Big Easy Eats in TLH

by Tallahassee Table

Mardi Gras season is upon us, with the biggest day to party — Fat Tuesday — coming on Feb. 25. We may be nearly 400 miles from the Big Easy, but it’s not hard to savor the flavor of New Orleans right here in Tallahassee. OK, we may not be in the French Quarter catching beads and doubloons, having a Hurricane — or two. But take heart! 

We can find gumbo made with a soul-satisfying deep roux, chow down on red beans and rice, gobble crabs doused in Cajun spices and even find live crawfish. On the sweeter side, you can devour New Orleans-style stuffed snowballs and dive into king cake.

More good news — you don’t have to wait for mardi gras to find these foods in Tallahassee. Most are available all year.

What is New Orleans-style cuisine anyway?

The website for Auguste Escoffier, the famed school of culinary arts, states that the term “Creole” came to include those of French, Spanish or African ancestry, co-mingling their cultures in a colorful cuisine. Cajuns descended from the French settlers of the Canadian region of Acadia. The Acadians relocated to rural southern Louisiana and mixed with other ethnic groups, such as Irish, Spanish and German people.

But I like this description of New Orleans food today from American Heritage — “Louisiana cuisine, whatever it may be called, is the literal melting pot of America.  In a pot of gumbo served today in a traditional New Orleans house, there is a French roux, African okra, Indian filé, Spanish peppers, Cajun sausage, and oysters supplied by a Yugoslav fisherman, all served over Chinese rice with an accompaniment of hot French bread made by one of the city’s finest German bakers.”

The Vietnamese are also having a major influence on New Orleans cuisine. Many Vietnamese refugees landed in the Gulf Coast because they were drawn to the fishing industry, said Alex Bui, owner of New Orleans Seafood on Mahan Drive.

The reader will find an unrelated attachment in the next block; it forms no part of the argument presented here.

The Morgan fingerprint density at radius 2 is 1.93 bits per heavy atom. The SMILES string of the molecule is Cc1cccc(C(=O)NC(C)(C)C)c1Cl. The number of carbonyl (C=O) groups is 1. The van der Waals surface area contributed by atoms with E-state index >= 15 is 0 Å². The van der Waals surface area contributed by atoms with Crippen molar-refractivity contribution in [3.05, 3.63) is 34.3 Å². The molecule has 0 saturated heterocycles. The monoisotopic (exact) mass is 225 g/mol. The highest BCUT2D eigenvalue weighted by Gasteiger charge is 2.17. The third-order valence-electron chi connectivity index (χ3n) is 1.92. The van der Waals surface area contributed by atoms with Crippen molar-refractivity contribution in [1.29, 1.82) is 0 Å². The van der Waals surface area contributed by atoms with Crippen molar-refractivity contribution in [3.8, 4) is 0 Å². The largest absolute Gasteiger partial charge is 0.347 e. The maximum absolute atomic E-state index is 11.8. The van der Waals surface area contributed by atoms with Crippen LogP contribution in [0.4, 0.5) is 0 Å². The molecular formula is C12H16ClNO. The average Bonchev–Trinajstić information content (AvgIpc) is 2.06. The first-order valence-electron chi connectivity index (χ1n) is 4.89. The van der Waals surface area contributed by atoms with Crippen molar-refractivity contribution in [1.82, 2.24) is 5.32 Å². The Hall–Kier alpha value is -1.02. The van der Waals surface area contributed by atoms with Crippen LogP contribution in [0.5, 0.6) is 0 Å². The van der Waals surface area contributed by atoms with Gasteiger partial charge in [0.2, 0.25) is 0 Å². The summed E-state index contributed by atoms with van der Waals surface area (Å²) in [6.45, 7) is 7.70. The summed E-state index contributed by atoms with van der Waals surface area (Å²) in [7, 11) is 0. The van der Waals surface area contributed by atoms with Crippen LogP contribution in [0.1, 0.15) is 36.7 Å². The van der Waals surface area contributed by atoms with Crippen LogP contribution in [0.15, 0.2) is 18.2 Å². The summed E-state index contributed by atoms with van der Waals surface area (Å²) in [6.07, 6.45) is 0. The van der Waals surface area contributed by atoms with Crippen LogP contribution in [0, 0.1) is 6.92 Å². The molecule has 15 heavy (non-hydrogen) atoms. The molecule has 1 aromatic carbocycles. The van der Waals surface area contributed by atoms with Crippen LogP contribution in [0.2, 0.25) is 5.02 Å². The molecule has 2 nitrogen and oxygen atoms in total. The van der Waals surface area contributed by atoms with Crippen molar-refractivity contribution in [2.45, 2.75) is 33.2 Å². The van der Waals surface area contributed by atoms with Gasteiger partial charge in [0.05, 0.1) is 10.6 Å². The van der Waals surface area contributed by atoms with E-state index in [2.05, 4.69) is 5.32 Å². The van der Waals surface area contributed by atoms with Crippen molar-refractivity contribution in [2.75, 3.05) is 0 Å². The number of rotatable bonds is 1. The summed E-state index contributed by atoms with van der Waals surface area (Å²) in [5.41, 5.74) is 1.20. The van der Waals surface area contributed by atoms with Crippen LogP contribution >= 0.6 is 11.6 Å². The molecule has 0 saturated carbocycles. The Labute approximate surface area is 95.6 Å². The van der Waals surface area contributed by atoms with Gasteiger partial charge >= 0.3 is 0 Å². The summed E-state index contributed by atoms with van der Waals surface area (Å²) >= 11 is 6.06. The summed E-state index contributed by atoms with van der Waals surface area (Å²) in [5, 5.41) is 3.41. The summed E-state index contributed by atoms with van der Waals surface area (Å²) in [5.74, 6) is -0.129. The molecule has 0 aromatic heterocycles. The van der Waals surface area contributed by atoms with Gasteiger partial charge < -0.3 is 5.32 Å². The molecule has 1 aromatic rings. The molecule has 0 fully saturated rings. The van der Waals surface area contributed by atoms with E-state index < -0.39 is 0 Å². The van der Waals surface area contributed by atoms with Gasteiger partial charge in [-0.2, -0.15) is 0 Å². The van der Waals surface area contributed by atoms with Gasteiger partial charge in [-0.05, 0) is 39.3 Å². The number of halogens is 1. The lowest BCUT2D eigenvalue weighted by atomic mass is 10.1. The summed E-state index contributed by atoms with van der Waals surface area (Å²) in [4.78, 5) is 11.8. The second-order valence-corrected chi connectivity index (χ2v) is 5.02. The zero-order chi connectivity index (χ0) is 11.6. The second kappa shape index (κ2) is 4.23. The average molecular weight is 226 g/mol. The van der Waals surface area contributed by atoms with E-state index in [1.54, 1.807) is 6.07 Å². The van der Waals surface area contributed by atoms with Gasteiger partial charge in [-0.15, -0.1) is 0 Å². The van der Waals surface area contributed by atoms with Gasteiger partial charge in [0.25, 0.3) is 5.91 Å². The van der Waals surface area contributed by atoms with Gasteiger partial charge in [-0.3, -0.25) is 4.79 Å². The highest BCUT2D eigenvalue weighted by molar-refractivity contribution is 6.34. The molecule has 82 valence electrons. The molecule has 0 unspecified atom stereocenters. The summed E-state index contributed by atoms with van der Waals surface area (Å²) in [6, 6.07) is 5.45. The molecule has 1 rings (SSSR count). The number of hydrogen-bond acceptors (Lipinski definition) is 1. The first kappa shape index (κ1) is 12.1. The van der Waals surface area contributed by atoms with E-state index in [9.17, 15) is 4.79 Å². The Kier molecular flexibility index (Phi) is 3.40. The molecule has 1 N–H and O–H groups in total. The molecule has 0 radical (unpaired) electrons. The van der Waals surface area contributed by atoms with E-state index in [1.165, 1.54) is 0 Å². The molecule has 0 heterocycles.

Vietnam and Louisiana were once colonies of France, and that heritage is reflected in dishes and ingredients — even the baguette, he said.

New Orleans Seafood is a small storefront with only a few tables but Bui, with help from his daughter Lexus, serves a hearty gumbo, red beans and rice, po’ boy sandwiches and at this time of year, you can now get fresh crawfish delivered alive from New Orleans. 

The crawfish are cooked Vietnamese Cajun style, oozing butter and garlic. They’re so popular, it’s best to call in advance.

Photo: Coosh’s

You can also find live crawfish at Coosh’s Bayou Rouge on the northside, with a crawfish boil planned for noon to 6 p.m. March 14. 

The  theme at Coosh’s  is “Every day is Mardi Gras” but it will be even more of a celebration on Fat Tuesday when Coosh’s in College Town will be throwing a bash.

Celebrate Fat Tuesday at ArtiGras at the Railroad Square Craft House, at 644 McDonnell Dr. in Railroad Square (the former Proof location). The event will feature a brass band, costumes, masks, beads, craft beer and lots of partying. It’s free to attend and the party is from 6 to 10 p.m. February 25.

To learn to cook a New Orleans-style meal yourself, chef Jessica Bright McMullen at KitchenAble cooking school will be demonstrating  a menu of oyster po’ boys, shrimp and sausage gumbo with rice, skillet cornbread, café au lait and  flambéed  Bananas Foster at 6 p.m. Feb 25. (the cost is $40; call 850-264-2308 to reserve a spot).

If you’re a fan of a Sazerac, New Orleans’ famed drink, you can find them in a few spots in Tallahassee including the new downtown venue, Bar 1903. The Sazerac is listed in its pre-1880 list of drinks.